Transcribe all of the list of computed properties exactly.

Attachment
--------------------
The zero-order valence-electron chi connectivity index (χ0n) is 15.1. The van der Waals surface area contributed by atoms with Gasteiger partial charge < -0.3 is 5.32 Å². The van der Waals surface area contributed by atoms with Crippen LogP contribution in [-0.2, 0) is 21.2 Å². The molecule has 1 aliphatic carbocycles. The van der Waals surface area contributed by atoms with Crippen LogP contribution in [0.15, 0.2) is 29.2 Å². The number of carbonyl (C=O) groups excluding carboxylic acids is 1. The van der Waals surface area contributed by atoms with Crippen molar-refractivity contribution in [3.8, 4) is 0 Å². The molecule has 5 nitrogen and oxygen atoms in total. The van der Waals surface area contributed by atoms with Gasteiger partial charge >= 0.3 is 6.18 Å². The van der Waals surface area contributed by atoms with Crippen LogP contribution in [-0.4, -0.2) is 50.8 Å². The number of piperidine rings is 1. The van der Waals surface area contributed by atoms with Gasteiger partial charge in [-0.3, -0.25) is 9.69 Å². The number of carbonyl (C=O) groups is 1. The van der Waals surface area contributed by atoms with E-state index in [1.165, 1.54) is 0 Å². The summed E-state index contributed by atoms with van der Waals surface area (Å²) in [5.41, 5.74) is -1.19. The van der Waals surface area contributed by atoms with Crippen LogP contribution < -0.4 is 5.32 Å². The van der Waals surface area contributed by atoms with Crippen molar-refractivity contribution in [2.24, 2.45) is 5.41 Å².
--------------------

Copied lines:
The zero-order valence-electron chi connectivity index (χ0n) is 15.1. The van der Waals surface area contributed by atoms with Gasteiger partial charge < -0.3 is 5.32 Å². The van der Waals surface area contributed by atoms with Crippen LogP contribution in [-0.2, 0) is 21.2 Å². The molecule has 1 aliphatic carbocycles. The van der Waals surface area contributed by atoms with Crippen LogP contribution in [0.15, 0.2) is 29.2 Å². The number of carbonyl (C=O) groups excluding carboxylic acids is 1. The van der Waals surface area contributed by atoms with Crippen molar-refractivity contribution in [3.8, 4) is 0 Å². The molecule has 5 nitrogen and oxygen atoms in total. The van der Waals surface area contributed by atoms with Gasteiger partial charge >= 0.3 is 6.18 Å². The van der Waals surface area contributed by atoms with Crippen LogP contribution in [-0.4, -0.2) is 50.8 Å². The number of piperidine rings is 1. The van der Waals surface area contributed by atoms with Gasteiger partial charge in [-0.3, -0.25) is 9.69 Å². The number of carbonyl (C=O) groups is 1. The van der Waals surface area contributed by atoms with E-state index in [1.165, 1.54) is 0 Å². The summed E-state index contributed by atoms with van der Waals surface area (Å²) in [5.41, 5.74) is -1.19. The van der Waals surface area contributed by atoms with Crippen LogP contribution < -0.4 is 5.32 Å². The van der Waals surface area contributed by atoms with Crippen molar-refractivity contribution in [2.24, 2.45) is 5.41 Å².